A few weeks ago, our family was notified that a donor was available to give her a kidney. We were excited and relieved. A kidney meant hope, and possibly buying time until a pancreas donor could be had. The surgery was scheduled for April 10. Shortly after this announcement, the surgery was cancelled. Abi valiantly continued showing up for work, only the dialysis treatments and general fatigue of her body’s battle left her drained.

Then last Tuesday evening, Abi received a call from the hospital announcing that they had a deceased 20-year-old, the victim of a homicide, and that she needed to come in right away. My brother drove her to the hospital where she was prepped for the surgery the next day. The pancreas and kidney transplant took five hours and was a total success. The medical team that has been working with Abi could hardly contain their joy, even commenting, medically speaking, that Abi had hit the lottery.

As of this writing, Abi is doing wonderfully well. The day following the surgery they had her up and walking around the ward. The kidney is functioning beautifully, relieving her of the need for any more dialysis treatments. Add to that, the report from the doctors declares that the pancreas is pumping out insulin, causing the doctors to affirm that Abi is no longer a diabetic!

Over the next few weeks Abi will need to give her body plenty of time to recover from this invasive surgery. The company she works for has been very supportive of her during this ordeal and is holding her job for her until she is well enough to return.

Among the many amazing facets throughout this ordeal is that Abi was actually third on the list for organ transplant. However, because she was needing a double-transplant, she was moved to the top of the list. The medical rationale for this decision is based upon a donor who could provide both needed organs. The body has a much better chance of accepting the new organs if they are from the same donor. A kidney could be donated by a live donor, but a pancreas meant that someone would have to die.

We do not know who the deceased donor is, and probably never will know, but this extraordinary gift has meant that my niece will live. The family of this donor is grieving the loss of their loved one. They were willing to make a decision to allow their child’s organs to be used by others. As I understand it, besides the pancreas and kidney received by Abi, the other kidney was donated to another recipient, and still another person received the heart. All precious, life-saving gifts!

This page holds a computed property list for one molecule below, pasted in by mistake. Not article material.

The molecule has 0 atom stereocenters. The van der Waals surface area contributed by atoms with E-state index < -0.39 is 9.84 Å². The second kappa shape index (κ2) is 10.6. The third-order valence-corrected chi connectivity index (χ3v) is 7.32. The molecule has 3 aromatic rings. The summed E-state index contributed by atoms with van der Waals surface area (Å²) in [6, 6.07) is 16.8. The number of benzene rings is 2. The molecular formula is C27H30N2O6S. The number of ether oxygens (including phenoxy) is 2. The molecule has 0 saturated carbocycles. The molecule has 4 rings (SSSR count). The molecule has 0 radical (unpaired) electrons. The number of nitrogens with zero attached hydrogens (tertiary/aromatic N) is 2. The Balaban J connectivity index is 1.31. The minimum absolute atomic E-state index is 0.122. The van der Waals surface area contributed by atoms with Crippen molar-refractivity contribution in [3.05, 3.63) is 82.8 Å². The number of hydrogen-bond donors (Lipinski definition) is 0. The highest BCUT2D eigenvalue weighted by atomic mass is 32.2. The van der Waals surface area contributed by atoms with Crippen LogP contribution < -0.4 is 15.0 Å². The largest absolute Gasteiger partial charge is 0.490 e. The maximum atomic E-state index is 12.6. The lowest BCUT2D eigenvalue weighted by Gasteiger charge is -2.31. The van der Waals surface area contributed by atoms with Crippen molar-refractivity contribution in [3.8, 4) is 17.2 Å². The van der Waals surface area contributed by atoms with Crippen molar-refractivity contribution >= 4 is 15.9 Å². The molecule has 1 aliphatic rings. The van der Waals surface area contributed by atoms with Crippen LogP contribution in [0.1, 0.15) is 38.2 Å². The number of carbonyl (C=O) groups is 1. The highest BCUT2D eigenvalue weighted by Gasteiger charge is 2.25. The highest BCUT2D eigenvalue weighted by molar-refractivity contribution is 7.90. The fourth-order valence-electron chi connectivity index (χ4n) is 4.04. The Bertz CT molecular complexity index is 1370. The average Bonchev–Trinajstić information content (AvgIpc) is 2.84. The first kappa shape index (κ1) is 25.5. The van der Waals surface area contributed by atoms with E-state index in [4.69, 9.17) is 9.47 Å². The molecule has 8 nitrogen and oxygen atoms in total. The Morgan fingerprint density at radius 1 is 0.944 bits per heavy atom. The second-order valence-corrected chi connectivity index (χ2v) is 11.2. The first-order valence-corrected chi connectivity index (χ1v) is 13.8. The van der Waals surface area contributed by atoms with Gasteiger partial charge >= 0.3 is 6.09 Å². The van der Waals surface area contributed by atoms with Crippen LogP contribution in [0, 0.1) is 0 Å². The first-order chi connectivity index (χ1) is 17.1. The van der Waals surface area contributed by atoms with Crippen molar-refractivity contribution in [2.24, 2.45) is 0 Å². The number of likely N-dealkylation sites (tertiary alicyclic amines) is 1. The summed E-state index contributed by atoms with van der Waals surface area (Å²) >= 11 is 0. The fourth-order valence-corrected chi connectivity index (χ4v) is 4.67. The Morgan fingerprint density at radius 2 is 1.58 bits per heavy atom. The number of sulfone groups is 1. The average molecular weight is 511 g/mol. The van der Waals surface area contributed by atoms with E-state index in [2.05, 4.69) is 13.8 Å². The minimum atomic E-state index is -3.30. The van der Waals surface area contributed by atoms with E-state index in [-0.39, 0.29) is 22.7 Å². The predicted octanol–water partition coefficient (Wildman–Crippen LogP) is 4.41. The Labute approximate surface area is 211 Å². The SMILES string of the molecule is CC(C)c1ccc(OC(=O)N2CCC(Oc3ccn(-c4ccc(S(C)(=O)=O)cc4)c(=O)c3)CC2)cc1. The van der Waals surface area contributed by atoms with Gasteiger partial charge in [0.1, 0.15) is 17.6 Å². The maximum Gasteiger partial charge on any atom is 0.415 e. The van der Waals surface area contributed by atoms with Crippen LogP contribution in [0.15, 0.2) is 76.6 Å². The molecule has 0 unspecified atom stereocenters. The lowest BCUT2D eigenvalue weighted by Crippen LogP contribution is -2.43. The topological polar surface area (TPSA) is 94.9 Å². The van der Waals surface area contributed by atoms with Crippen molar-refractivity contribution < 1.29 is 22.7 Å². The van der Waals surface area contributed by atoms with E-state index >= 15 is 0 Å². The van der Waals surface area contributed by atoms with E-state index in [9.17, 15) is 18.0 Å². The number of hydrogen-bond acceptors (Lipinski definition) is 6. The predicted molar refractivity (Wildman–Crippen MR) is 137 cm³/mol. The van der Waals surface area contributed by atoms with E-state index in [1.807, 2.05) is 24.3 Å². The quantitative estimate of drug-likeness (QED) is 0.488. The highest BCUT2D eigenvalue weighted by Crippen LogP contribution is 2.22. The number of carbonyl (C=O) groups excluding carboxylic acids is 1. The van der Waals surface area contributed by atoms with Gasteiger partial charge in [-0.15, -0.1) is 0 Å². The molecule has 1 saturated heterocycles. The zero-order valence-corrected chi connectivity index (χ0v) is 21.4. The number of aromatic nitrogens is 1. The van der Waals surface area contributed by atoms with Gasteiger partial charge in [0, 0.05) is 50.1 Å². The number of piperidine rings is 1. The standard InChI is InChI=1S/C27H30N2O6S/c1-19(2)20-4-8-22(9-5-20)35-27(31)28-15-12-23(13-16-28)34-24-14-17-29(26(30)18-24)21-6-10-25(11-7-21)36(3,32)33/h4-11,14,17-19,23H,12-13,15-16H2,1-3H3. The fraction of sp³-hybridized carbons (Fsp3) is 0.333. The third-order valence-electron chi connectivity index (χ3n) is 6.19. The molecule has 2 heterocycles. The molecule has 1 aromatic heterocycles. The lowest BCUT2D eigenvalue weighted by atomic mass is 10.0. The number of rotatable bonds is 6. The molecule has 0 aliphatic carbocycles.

Obviously as a family we are overjoyed that Abi is no longer riding the edge of uncertainty regarding her enormous health issues. Many tears of relief and joy have been shed during this past week. Our church folks and friends have been faithfully praying for Abi and our family throughout this ordeal. Prior to the start of our Easter service Sunday morning, I was standing outside the front door of the church just reflecting on how grateful I am knowing Abi is enjoying a level of wellness she hasn’t experienced in a very long time. One of the ladies of the church was walking toward the door. Recognizing me, she asked, “How is Abi doing? I’ve been praying for her every day!” This was only the first of many who were asking about my niece. I must tell you that it touched me deeply, bringing tears of appreciation to my eyes for the faithful prayers of these fellow travelers.

As it was Easter Week, I couldn’t miss the similarity of what our family experienced and the story of Jesus’ death and resurrection. For Abi to live, it was necessary that someone else die. And that’s the meaning of Easter. In order for you and me to live, Jesus needed to die. But the best news is, death could not hold him!

Hallelujah! He is risen!

Psalm for the Day